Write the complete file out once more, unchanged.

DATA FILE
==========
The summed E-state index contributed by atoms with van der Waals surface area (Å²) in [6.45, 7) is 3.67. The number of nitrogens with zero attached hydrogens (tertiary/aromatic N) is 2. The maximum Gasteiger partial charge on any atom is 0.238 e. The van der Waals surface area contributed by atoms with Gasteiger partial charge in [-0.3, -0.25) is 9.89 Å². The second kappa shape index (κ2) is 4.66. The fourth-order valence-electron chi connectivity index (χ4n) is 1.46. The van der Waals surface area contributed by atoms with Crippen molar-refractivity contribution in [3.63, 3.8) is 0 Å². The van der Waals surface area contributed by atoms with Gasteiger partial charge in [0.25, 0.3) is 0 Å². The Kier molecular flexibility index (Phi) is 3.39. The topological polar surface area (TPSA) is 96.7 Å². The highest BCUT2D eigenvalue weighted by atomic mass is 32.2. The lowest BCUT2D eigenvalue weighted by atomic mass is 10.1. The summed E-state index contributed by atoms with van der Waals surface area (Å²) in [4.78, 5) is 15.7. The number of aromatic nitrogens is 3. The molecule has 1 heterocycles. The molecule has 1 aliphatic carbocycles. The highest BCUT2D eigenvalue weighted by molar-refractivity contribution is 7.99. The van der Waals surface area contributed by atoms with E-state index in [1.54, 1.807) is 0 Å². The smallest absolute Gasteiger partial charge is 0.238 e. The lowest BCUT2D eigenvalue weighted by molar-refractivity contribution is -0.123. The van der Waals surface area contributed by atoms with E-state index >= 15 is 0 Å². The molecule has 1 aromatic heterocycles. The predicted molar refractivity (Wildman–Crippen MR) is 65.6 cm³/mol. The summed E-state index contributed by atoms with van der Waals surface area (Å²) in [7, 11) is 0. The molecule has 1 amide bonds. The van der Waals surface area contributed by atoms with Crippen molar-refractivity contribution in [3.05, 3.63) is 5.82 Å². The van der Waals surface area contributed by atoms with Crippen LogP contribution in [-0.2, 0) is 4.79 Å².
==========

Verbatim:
The summed E-state index contributed by atoms with van der Waals surface area (Å²) in [6.45, 7) is 3.67. The number of nitrogens with zero attached hydrogens (tertiary/aromatic N) is 2. The maximum Gasteiger partial charge on any atom is 0.238 e. The van der Waals surface area contributed by atoms with Gasteiger partial charge in [-0.3, -0.25) is 9.89 Å². The second kappa shape index (κ2) is 4.66. The fourth-order valence-electron chi connectivity index (χ4n) is 1.46. The van der Waals surface area contributed by atoms with Crippen molar-refractivity contribution in [3.63, 3.8) is 0 Å². The van der Waals surface area contributed by atoms with Gasteiger partial charge in [0.25, 0.3) is 0 Å². The Kier molecular flexibility index (Phi) is 3.39. The topological polar surface area (TPSA) is 96.7 Å². The highest BCUT2D eigenvalue weighted by atomic mass is 32.2. The lowest BCUT2D eigenvalue weighted by atomic mass is 10.1. The summed E-state index contributed by atoms with van der Waals surface area (Å²) in [4.78, 5) is 15.7. The number of aromatic nitrogens is 3. The molecule has 1 heterocycles. The molecule has 1 aliphatic carbocycles. The highest BCUT2D eigenvalue weighted by molar-refractivity contribution is 7.99. The van der Waals surface area contributed by atoms with E-state index in [1.54, 1.807) is 0 Å². The smallest absolute Gasteiger partial charge is 0.238 e. The lowest BCUT2D eigenvalue weighted by molar-refractivity contribution is -0.123. The van der Waals surface area contributed by atoms with E-state index >= 15 is 0 Å². The molecule has 1 aromatic heterocycles. The predicted molar refractivity (Wildman–Crippen MR) is 65.6 cm³/mol. The summed E-state index contributed by atoms with van der Waals surface area (Å²) in [7, 11) is 0. The molecule has 1 amide bonds. The van der Waals surface area contributed by atoms with Crippen molar-refractivity contribution in [3.05, 3.63) is 5.82 Å². The van der Waals surface area contributed by atoms with Crippen LogP contribution in [-0.2, 0) is 4.79 Å².